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EDITORIAL
Year : 1996  |  Volume : 44  |  Issue : 4  |  Page : 189-190

Information systems and ophthalmology


India

Correspondence Address:
B Rajeev
India

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Source of Support: None, Conflict of Interest: None


PMID: 9251262

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How to cite this article:
Rajeev B. Information systems and ophthalmology. Indian J Ophthalmol 1996;44:189-90

How to cite this URL:
Rajeev B. Information systems and ophthalmology. Indian J Ophthalmol [serial online] 1996 [cited 2019 Oct 17];44:189-90. Available from: http://www.ijo.in/text.asp?1996/44/4/189/24560

There is no denying that advances in technology and scientific knowledge have had a great impact on modern life. The last few decades have seen a phenomenal growth in information technology and molecular biology, both of which promise to further revolutionize science and life into the next century. While molecular biology has already made substantial inroads into both diagnostic and therapeutic medicine, information technology is now poised to make a big impact on the way we practice medicine. Ophthalmology is no exception to this and in many ways, is already in the forefront of such a change.

The reasons for such a dramatic change are not difficult to seek and are probably best exemplified by ophthalmology. This medical specialty has now furcated into numerous subspecialties, each with its own explosion of new and ever increasing information. For an average ophthalmologist it is an arduous and unpleasant task to sift through this information and to retain at least what is clinically relevant. Combine this situation with the revolution in computer and communication technology and we have our answer.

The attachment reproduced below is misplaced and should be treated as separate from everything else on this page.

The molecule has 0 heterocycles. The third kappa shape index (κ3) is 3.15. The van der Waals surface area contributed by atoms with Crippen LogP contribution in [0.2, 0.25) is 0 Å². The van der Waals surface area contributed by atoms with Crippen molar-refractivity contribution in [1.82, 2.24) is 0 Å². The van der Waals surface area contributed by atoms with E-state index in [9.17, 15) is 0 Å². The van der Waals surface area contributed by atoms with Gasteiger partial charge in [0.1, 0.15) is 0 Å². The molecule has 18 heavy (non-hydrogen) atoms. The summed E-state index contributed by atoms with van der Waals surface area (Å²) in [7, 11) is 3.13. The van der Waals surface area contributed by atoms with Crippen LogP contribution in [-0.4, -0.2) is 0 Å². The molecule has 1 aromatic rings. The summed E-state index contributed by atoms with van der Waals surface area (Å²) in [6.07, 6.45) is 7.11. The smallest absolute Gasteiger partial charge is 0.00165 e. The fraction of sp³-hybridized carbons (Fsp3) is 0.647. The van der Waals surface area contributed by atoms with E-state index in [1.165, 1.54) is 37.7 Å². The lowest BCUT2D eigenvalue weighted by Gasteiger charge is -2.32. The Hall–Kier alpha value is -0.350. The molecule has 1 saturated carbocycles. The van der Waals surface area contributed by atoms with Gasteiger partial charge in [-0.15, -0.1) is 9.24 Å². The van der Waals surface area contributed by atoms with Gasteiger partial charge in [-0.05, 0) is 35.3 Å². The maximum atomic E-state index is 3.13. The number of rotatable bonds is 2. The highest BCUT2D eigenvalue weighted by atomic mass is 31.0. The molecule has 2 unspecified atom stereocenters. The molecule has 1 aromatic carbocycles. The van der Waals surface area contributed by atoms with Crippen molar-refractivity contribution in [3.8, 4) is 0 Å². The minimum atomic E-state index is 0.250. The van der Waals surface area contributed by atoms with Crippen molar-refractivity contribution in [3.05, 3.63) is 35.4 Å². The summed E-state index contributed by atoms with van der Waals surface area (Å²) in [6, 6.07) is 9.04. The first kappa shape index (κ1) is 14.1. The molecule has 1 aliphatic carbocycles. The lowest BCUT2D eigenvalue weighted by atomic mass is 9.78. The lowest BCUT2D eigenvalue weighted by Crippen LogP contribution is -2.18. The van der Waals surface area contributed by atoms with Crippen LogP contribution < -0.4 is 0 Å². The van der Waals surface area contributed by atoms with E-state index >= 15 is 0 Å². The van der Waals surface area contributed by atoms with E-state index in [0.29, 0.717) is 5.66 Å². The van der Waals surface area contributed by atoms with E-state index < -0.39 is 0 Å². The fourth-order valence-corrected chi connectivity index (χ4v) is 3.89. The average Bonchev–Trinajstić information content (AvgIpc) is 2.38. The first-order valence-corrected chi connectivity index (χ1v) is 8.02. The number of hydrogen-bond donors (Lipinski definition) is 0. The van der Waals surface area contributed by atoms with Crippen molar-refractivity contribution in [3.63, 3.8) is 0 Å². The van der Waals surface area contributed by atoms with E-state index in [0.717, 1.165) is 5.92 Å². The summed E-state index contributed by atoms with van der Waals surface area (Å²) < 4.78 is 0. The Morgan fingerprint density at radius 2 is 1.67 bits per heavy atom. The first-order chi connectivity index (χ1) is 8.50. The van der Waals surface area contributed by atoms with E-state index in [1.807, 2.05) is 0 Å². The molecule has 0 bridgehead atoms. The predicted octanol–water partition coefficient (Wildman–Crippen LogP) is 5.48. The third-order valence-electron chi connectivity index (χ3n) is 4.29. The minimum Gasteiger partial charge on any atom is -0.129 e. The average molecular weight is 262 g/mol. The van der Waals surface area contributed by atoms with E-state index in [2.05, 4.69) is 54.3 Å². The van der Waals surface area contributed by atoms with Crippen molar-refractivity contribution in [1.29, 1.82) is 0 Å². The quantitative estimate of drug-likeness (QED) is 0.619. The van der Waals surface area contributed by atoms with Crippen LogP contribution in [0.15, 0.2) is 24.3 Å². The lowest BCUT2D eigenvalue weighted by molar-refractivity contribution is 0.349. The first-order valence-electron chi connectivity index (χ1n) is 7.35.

Until now the dissemination of information has been the prerogative of the print, and audio-visual media. The ability of computer based electronic publishing to package this information in a multimedia format (print, video and audio) along with simplified storage, retrieval, and dissemination techniques, has ensured a gradual shift from mailed journals, textbooks and scientific meetings to electronic publishing. Electronic versions of ophthalmic or medical literature such as the Medline database are prime examples. Millions of articles from more than 3500 medical journals are available on a set of CD ROM's. Many of the ophthalmology textbooks and journals are now published on CD ROM's also. With the advent of multimedia, in addition to images (figures), there is an opportunity for incorporating sound and motion in the electronic version. In image intensive literature such as ophthalmic pathology, the electronic version scores over the hard copy material in terms of the number of images that can be incorporated without increasing costs. Other advantages include the compact portable size of the disc, ability to enlarge and view images, easy cross reference to chapters or paragraphs elsewhere in the text, and round the clock accessibility.